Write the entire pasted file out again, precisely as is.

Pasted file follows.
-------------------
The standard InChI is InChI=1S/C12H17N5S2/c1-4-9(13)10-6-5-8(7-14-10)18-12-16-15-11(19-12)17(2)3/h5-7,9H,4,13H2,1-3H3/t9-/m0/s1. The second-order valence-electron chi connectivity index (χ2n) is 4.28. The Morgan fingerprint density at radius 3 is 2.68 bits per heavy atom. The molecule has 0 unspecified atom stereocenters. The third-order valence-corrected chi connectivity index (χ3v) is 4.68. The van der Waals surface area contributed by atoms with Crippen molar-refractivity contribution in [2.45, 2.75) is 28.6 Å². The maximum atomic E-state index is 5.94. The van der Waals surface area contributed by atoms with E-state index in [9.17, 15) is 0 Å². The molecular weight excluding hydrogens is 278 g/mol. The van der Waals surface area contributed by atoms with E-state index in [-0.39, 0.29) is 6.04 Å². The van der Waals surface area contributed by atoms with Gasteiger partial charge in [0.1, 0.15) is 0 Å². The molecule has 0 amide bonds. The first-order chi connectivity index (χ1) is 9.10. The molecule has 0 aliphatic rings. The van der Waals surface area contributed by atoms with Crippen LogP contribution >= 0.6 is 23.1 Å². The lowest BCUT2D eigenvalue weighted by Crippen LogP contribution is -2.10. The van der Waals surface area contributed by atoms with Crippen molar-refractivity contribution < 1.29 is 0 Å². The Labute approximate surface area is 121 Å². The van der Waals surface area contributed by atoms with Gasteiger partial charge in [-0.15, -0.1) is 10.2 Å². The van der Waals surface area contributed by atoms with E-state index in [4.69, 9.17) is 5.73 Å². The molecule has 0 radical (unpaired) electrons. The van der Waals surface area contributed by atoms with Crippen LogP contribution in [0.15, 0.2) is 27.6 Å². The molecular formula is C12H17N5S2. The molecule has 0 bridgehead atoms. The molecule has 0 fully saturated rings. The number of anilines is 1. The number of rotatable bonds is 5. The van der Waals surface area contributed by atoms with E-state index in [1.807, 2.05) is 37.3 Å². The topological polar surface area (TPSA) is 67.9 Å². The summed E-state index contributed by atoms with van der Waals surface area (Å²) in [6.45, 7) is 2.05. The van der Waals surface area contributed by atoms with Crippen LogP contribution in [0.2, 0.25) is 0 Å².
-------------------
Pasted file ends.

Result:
The standard InChI is InChI=1S/C12H17N5S2/c1-4-9(13)10-6-5-8(7-14-10)18-12-16-15-11(19-12)17(2)3/h5-7,9H,4,13H2,1-3H3/t9-/m0/s1. The second-order valence-electron chi connectivity index (χ2n) is 4.28. The Morgan fingerprint density at radius 3 is 2.68 bits per heavy atom. The molecule has 0 unspecified atom stereocenters. The third-order valence-corrected chi connectivity index (χ3v) is 4.68. The van der Waals surface area contributed by atoms with Crippen molar-refractivity contribution in [2.45, 2.75) is 28.6 Å². The maximum atomic E-state index is 5.94. The van der Waals surface area contributed by atoms with E-state index in [9.17, 15) is 0 Å². The molecular weight excluding hydrogens is 278 g/mol. The van der Waals surface area contributed by atoms with E-state index in [-0.39, 0.29) is 6.04 Å². The van der Waals surface area contributed by atoms with Gasteiger partial charge in [0.1, 0.15) is 0 Å². The molecule has 0 amide bonds. The first-order chi connectivity index (χ1) is 9.10. The molecule has 0 aliphatic rings. The van der Waals surface area contributed by atoms with Crippen LogP contribution >= 0.6 is 23.1 Å². The lowest BCUT2D eigenvalue weighted by Crippen LogP contribution is -2.10. The van der Waals surface area contributed by atoms with Crippen molar-refractivity contribution < 1.29 is 0 Å². The Labute approximate surface area is 121 Å². The van der Waals surface area contributed by atoms with Gasteiger partial charge in [-0.15, -0.1) is 10.2 Å². The van der Waals surface area contributed by atoms with E-state index in [4.69, 9.17) is 5.73 Å². The molecule has 0 radical (unpaired) electrons. The van der Waals surface area contributed by atoms with Crippen LogP contribution in [0.15, 0.2) is 27.6 Å². The molecular formula is C12H17N5S2. The molecule has 0 bridgehead atoms. The molecule has 0 fully saturated rings. The number of anilines is 1. The number of rotatable bonds is 5. The van der Waals surface area contributed by atoms with E-state index in [1.807, 2.05) is 37.3 Å². The topological polar surface area (TPSA) is 67.9 Å². The summed E-state index contributed by atoms with van der Waals surface area (Å²) in [6.45, 7) is 2.05. The van der Waals surface area contributed by atoms with Crippen LogP contribution in [0.2, 0.25) is 0 Å².